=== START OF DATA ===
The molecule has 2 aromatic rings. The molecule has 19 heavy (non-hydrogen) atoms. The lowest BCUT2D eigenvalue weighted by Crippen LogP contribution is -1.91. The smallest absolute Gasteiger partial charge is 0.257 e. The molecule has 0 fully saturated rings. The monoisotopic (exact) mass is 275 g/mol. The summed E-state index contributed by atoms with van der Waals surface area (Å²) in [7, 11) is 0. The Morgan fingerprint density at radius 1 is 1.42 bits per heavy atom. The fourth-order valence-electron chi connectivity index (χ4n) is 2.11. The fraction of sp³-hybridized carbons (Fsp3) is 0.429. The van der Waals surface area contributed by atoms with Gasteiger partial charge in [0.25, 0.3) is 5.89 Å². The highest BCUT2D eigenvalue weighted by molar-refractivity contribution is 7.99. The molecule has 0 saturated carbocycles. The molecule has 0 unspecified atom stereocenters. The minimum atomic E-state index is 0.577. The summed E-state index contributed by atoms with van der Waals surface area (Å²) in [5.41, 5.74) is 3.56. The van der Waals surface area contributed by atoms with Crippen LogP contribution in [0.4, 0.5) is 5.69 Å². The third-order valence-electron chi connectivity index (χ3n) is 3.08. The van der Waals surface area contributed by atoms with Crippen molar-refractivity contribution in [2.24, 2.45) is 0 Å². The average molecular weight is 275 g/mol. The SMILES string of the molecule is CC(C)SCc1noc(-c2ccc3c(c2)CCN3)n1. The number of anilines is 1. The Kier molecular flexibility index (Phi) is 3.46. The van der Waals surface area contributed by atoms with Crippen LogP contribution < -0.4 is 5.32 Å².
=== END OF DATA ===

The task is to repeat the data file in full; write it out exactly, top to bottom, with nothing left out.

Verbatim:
The molecule has 2 aromatic rings. The molecule has 19 heavy (non-hydrogen) atoms. The lowest BCUT2D eigenvalue weighted by Crippen LogP contribution is -1.91. The smallest absolute Gasteiger partial charge is 0.257 e. The molecule has 0 fully saturated rings. The monoisotopic (exact) mass is 275 g/mol. The summed E-state index contributed by atoms with van der Waals surface area (Å²) in [7, 11) is 0. The Morgan fingerprint density at radius 1 is 1.42 bits per heavy atom. The fourth-order valence-electron chi connectivity index (χ4n) is 2.11. The fraction of sp³-hybridized carbons (Fsp3) is 0.429. The van der Waals surface area contributed by atoms with Gasteiger partial charge in [0.25, 0.3) is 5.89 Å². The highest BCUT2D eigenvalue weighted by molar-refractivity contribution is 7.99. The molecule has 0 saturated carbocycles. The molecule has 0 unspecified atom stereocenters. The minimum atomic E-state index is 0.577. The summed E-state index contributed by atoms with van der Waals surface area (Å²) in [5.41, 5.74) is 3.56. The van der Waals surface area contributed by atoms with Crippen LogP contribution in [0.4, 0.5) is 5.69 Å². The third-order valence-electron chi connectivity index (χ3n) is 3.08. The van der Waals surface area contributed by atoms with Crippen molar-refractivity contribution in [2.24, 2.45) is 0 Å². The average molecular weight is 275 g/mol. The SMILES string of the molecule is CC(C)SCc1noc(-c2ccc3c(c2)CCN3)n1. The number of anilines is 1. The Kier molecular flexibility index (Phi) is 3.46. The van der Waals surface area contributed by atoms with Crippen LogP contribution < -0.4 is 5.32 Å².